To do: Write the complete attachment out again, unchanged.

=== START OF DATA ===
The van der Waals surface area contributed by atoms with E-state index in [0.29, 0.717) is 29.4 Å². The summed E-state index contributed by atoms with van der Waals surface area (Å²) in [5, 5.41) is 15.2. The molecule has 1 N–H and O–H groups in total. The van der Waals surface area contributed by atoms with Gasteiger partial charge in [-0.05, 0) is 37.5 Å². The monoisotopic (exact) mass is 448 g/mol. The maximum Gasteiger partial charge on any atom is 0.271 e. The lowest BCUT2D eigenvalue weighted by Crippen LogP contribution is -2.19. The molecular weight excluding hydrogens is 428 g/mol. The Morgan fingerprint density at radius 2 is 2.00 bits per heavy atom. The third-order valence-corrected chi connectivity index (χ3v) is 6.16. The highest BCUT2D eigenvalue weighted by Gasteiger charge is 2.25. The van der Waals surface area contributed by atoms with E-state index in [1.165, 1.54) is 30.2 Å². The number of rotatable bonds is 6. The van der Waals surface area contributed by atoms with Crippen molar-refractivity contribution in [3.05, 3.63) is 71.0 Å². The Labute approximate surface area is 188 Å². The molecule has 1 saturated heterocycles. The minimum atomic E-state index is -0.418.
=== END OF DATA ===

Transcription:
The van der Waals surface area contributed by atoms with E-state index in [0.29, 0.717) is 29.4 Å². The summed E-state index contributed by atoms with van der Waals surface area (Å²) in [5, 5.41) is 15.2. The molecule has 1 N–H and O–H groups in total. The van der Waals surface area contributed by atoms with Gasteiger partial charge in [-0.05, 0) is 37.5 Å². The monoisotopic (exact) mass is 448 g/mol. The maximum Gasteiger partial charge on any atom is 0.271 e. The lowest BCUT2D eigenvalue weighted by Crippen LogP contribution is -2.19. The molecular weight excluding hydrogens is 428 g/mol. The Morgan fingerprint density at radius 2 is 2.00 bits per heavy atom. The third-order valence-corrected chi connectivity index (χ3v) is 6.16. The highest BCUT2D eigenvalue weighted by Gasteiger charge is 2.25. The van der Waals surface area contributed by atoms with E-state index in [1.165, 1.54) is 30.2 Å². The number of rotatable bonds is 6. The van der Waals surface area contributed by atoms with Crippen molar-refractivity contribution in [3.05, 3.63) is 71.0 Å². The Labute approximate surface area is 188 Å². The molecule has 1 saturated heterocycles. The minimum atomic E-state index is -0.418.